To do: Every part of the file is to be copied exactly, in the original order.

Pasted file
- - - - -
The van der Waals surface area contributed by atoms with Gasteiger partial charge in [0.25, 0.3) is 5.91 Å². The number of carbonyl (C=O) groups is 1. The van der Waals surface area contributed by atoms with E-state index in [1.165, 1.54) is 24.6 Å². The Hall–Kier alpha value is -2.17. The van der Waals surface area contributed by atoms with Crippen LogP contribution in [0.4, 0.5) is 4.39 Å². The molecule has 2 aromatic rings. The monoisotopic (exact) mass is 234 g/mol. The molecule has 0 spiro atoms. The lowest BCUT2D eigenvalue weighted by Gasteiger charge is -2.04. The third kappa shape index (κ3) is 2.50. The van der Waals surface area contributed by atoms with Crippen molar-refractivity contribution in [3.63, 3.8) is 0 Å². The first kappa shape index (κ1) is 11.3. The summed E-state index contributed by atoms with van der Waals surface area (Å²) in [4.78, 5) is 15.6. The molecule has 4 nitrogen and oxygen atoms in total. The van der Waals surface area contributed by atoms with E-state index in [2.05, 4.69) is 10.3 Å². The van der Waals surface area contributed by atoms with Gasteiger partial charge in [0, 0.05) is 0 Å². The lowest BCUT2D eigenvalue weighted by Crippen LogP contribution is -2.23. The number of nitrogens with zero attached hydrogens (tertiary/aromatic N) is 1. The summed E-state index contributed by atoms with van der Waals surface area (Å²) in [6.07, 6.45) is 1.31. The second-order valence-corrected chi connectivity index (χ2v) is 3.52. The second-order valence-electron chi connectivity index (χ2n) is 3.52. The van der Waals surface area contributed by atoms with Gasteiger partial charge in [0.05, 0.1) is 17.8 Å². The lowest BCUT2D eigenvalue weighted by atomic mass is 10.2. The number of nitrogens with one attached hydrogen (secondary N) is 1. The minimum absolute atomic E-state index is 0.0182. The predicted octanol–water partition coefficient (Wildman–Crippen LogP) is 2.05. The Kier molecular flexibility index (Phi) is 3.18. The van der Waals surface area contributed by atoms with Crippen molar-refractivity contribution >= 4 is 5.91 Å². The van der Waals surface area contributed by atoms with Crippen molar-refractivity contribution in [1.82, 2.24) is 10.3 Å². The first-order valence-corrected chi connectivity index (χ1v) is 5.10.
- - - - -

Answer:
The van der Waals surface area contributed by atoms with Gasteiger partial charge in [0.25, 0.3) is 5.91 Å². The number of carbonyl (C=O) groups is 1. The van der Waals surface area contributed by atoms with E-state index in [1.165, 1.54) is 24.6 Å². The Hall–Kier alpha value is -2.17. The van der Waals surface area contributed by atoms with Crippen LogP contribution in [0.4, 0.5) is 4.39 Å². The molecule has 2 aromatic rings. The monoisotopic (exact) mass is 234 g/mol. The molecule has 0 spiro atoms. The lowest BCUT2D eigenvalue weighted by Gasteiger charge is -2.04. The third kappa shape index (κ3) is 2.50. The van der Waals surface area contributed by atoms with Crippen molar-refractivity contribution in [3.63, 3.8) is 0 Å². The first kappa shape index (κ1) is 11.3. The summed E-state index contributed by atoms with van der Waals surface area (Å²) in [4.78, 5) is 15.6. The molecule has 4 nitrogen and oxygen atoms in total. The van der Waals surface area contributed by atoms with E-state index in [2.05, 4.69) is 10.3 Å². The van der Waals surface area contributed by atoms with Gasteiger partial charge in [0, 0.05) is 0 Å². The lowest BCUT2D eigenvalue weighted by Crippen LogP contribution is -2.23. The number of nitrogens with zero attached hydrogens (tertiary/aromatic N) is 1. The summed E-state index contributed by atoms with van der Waals surface area (Å²) in [6.07, 6.45) is 1.31. The second-order valence-corrected chi connectivity index (χ2v) is 3.52. The second-order valence-electron chi connectivity index (χ2n) is 3.52. The van der Waals surface area contributed by atoms with Gasteiger partial charge in [0.05, 0.1) is 17.8 Å². The lowest BCUT2D eigenvalue weighted by atomic mass is 10.2. The number of nitrogens with one attached hydrogen (secondary N) is 1. The minimum absolute atomic E-state index is 0.0182. The predicted octanol–water partition coefficient (Wildman–Crippen LogP) is 2.05. The Kier molecular flexibility index (Phi) is 3.18. The van der Waals surface area contributed by atoms with Crippen molar-refractivity contribution >= 4 is 5.91 Å². The van der Waals surface area contributed by atoms with Crippen molar-refractivity contribution in [1.82, 2.24) is 10.3 Å². The first-order valence-corrected chi connectivity index (χ1v) is 5.10.